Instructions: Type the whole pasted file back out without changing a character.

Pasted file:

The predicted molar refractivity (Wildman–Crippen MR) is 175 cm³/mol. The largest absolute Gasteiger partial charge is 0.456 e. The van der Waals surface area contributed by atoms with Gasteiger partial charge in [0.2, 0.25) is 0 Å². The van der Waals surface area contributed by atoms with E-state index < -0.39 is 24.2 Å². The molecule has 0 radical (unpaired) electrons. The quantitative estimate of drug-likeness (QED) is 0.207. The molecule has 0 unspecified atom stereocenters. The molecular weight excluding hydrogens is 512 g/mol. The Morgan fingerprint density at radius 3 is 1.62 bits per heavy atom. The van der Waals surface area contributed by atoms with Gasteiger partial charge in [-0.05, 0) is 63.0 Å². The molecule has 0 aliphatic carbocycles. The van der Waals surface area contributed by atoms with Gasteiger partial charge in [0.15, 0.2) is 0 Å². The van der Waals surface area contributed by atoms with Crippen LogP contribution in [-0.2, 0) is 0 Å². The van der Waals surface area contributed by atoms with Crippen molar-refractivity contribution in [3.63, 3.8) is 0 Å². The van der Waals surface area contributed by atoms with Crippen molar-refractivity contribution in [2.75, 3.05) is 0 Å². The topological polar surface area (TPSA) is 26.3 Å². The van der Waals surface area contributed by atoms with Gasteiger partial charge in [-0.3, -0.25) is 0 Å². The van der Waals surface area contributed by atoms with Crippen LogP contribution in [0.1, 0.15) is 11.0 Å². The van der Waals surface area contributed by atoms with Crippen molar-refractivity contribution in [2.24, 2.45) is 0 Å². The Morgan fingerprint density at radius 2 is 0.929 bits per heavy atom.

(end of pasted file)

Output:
The predicted molar refractivity (Wildman–Crippen MR) is 175 cm³/mol. The largest absolute Gasteiger partial charge is 0.456 e. The van der Waals surface area contributed by atoms with Gasteiger partial charge in [0.2, 0.25) is 0 Å². The van der Waals surface area contributed by atoms with E-state index < -0.39 is 24.2 Å². The molecule has 0 radical (unpaired) electrons. The quantitative estimate of drug-likeness (QED) is 0.207. The molecule has 0 unspecified atom stereocenters. The molecular weight excluding hydrogens is 512 g/mol. The Morgan fingerprint density at radius 3 is 1.62 bits per heavy atom. The van der Waals surface area contributed by atoms with Gasteiger partial charge in [-0.05, 0) is 63.0 Å². The molecule has 0 aliphatic carbocycles. The van der Waals surface area contributed by atoms with Gasteiger partial charge in [0.15, 0.2) is 0 Å². The van der Waals surface area contributed by atoms with Crippen LogP contribution in [-0.2, 0) is 0 Å². The van der Waals surface area contributed by atoms with Crippen molar-refractivity contribution in [3.63, 3.8) is 0 Å². The van der Waals surface area contributed by atoms with Crippen molar-refractivity contribution in [2.75, 3.05) is 0 Å². The topological polar surface area (TPSA) is 26.3 Å². The van der Waals surface area contributed by atoms with Gasteiger partial charge in [-0.3, -0.25) is 0 Å². The van der Waals surface area contributed by atoms with Crippen LogP contribution in [0.1, 0.15) is 11.0 Å². The van der Waals surface area contributed by atoms with Crippen molar-refractivity contribution in [2.24, 2.45) is 0 Å². The Morgan fingerprint density at radius 2 is 0.929 bits per heavy atom.